And what don't we want in the program, in the sense of the way things are. Now, that was hard. But at the same time we're going out -- I'm going out to a lot of different places to speak and appearances and things like that, and you're going through it, and it was probably -- this sounds corny, but it was probably very therapeutic to be going through that and be able to -- I didn't give all the details. I couldn't. First off, most of the people wouldn't believe them.
And I mean, it was -- I'm so sick of talking about it. I know you're sick of hearing about it. But bottom line is when we went out and spoke and went out and met people, they made it easy. I mean, they made it easy.
I look back, and the only thing I compare it to when I went to Marquette, I met Al McGuire in the summer. In the summer of my first year. We ended up spending some time together. He did like six or seven of our TV games that year. Passed away a year and a half later. I never forget going home telling my wife saying he's made it okay for us to ask for advice, to do things our way.
I mean, he flat out came out and said it. He said you don't need permission. I've been here a long time, but I've been done coaching for a long time. We didn't have the Big East when I was coaching. We didn't have the NBA where it is now when I was coaching. He made it okay to go out there and be the coach.
Well, our fans to me have made it okay for us to run this program, and I think for the most part, hopefully they're seeing it the way they would run it. But we made the decisions on what was best for the present and for the future of it.
So with that being said, I think the fans gave us incredible confidence early on, as did our administration, as did Rick Greenspan and the people that we were working with back there.
And I don't want to reflect on that a whole lot anymore. But the fans did an incredible job for us early on.

Q. You've talked so much about building that foundation. What are the next few days, weeks, what are the next steps for you?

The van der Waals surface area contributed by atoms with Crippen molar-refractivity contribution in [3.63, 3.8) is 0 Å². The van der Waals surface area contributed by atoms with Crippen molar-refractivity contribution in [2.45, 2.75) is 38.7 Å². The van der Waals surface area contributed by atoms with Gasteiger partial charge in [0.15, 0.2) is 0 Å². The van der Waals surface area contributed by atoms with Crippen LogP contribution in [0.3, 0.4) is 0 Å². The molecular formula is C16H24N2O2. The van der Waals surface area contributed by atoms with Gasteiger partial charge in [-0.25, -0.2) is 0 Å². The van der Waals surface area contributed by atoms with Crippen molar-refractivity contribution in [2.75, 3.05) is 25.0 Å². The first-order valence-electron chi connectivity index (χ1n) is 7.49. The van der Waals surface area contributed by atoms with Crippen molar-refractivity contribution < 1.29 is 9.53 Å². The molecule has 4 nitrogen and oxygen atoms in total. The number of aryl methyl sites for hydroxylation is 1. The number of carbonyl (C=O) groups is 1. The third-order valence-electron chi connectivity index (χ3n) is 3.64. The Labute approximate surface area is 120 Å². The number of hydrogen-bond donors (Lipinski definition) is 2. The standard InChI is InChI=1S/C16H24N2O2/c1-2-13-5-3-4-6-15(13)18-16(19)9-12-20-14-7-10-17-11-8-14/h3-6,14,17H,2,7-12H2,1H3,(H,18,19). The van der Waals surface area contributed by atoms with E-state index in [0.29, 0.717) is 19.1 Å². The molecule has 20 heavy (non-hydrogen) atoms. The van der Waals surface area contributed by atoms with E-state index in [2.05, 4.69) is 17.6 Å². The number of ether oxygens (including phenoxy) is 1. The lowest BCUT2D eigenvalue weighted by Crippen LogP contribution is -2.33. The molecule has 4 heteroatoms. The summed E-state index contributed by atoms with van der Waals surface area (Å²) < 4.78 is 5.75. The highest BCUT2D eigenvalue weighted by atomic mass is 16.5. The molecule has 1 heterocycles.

COACH CREAN: We haven't thought that far. Certainly recruiting, because that's paramount. And spring break starts. So I think give it a little time. But we're not going to take much time off.
We've got to continue to build our athleticism, we've certainly got to build our strength, and I've never liked the eight hours where only two of them are oriented for basketball. I still think that's one of the most ridiculous rules put out there. If you're on campus, you should be able to work with your players as close to year-round as possible. Somebody's going to. It should be the coaches they signed up to play for.
But we'll maximize our eight hours. We'll maximize everything we can to help them have a great spring and at the same time keep them on the great track that they're on academically right now.

Q. Coach, at the beginning of the game the two most experienced guys out there, Cornley and Pringle, took over right from the start. How far are you from having guys with that mind-set to make plays like that?
COACH CREAN: That's a good question. I haven't really thought about that. You just get your players better, and you continue to recruit good players, and as long as it's done in the team concept, which certainly a team like Penn State has done, it has a chance to happen.
I mean, I haven't given that a lot of thought. I want the guys that come in here to become a part of the foundation building of this program, not have anybody look at it like, well, now these guys are here, now we can go. No, we have to come together. We've had a lot of guys get better this year. And hopefully we'll get ourselves to a point we have that consistent depth. I think that's a big part of winning. And there's so much improvement to be made. And I'm looking forward to doing it. I think our coaching staff is as well.
And in answer to that question, I don't think there was anybody that looked at it as a relief. I really don't. I know I didn't. It's an extreme disappointment, it really is.
And if you guys saw where Kyle Taber was, on the last day we worked him out in May before we had no more workout time, where he's ended up being as of now, that might be the thing that would blow you away the most, because that guy bought into what he needed to do to get better.
And he took every bit of coaching and criticism and anything you want to call it to not allow him to stay in a box, and he played his way right out of that box and he made himself better.
In answer to your question, again, we just gotta have a spring that's like that with everybody.

Q. Was there at any point in the last 48 hours when you thought Devan might have a chance to play and when was the final decision made?
COACH CREAN: It's all been based on how he responds to the treatment and he hasn't practiced all week. And we talked about it yesterday.
He just had a lot of trouble to try to do anything laterally. So, again, he wasn't ruled out when they did all the tests and things again on Monday, he wasn't ruled out. But it certainly at that point didn't look probable. And I didn't -- I was as honest as I could be on that.
We just didn't know. But I didn't feel yesterday when he didn't practice that he was going to have a chance to play today.
THE MODERATOR: Thank you, Coach.

End of FastScripts